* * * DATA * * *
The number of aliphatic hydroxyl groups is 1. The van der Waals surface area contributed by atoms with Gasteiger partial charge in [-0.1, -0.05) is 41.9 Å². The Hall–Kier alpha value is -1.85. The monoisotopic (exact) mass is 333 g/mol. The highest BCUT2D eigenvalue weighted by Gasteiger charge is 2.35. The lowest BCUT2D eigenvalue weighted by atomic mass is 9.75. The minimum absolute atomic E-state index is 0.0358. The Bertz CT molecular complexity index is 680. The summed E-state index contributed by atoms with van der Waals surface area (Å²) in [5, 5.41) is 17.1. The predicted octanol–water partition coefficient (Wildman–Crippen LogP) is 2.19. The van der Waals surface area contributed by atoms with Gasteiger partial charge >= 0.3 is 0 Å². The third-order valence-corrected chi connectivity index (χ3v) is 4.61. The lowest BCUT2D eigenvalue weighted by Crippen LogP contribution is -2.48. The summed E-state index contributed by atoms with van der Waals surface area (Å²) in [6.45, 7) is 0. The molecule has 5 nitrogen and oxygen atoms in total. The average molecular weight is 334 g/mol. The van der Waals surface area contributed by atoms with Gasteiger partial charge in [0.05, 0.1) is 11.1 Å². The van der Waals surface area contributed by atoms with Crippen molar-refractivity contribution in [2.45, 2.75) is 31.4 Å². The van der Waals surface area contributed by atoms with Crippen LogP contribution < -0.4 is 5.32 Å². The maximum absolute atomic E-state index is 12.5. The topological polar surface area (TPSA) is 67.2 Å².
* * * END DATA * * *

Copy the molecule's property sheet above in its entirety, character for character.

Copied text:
The number of aliphatic hydroxyl groups is 1. The van der Waals surface area contributed by atoms with Gasteiger partial charge in [-0.1, -0.05) is 41.9 Å². The Hall–Kier alpha value is -1.85. The monoisotopic (exact) mass is 333 g/mol. The highest BCUT2D eigenvalue weighted by Gasteiger charge is 2.35. The lowest BCUT2D eigenvalue weighted by atomic mass is 9.75. The minimum absolute atomic E-state index is 0.0358. The Bertz CT molecular complexity index is 680. The summed E-state index contributed by atoms with van der Waals surface area (Å²) in [5, 5.41) is 17.1. The predicted octanol–water partition coefficient (Wildman–Crippen LogP) is 2.19. The van der Waals surface area contributed by atoms with Gasteiger partial charge >= 0.3 is 0 Å². The third-order valence-corrected chi connectivity index (χ3v) is 4.61. The lowest BCUT2D eigenvalue weighted by Crippen LogP contribution is -2.48. The summed E-state index contributed by atoms with van der Waals surface area (Å²) in [6.45, 7) is 0. The molecule has 5 nitrogen and oxygen atoms in total. The average molecular weight is 334 g/mol. The van der Waals surface area contributed by atoms with Gasteiger partial charge in [0.05, 0.1) is 11.1 Å². The van der Waals surface area contributed by atoms with Crippen molar-refractivity contribution in [2.45, 2.75) is 31.4 Å². The van der Waals surface area contributed by atoms with Crippen LogP contribution < -0.4 is 5.32 Å². The maximum absolute atomic E-state index is 12.5. The topological polar surface area (TPSA) is 67.2 Å².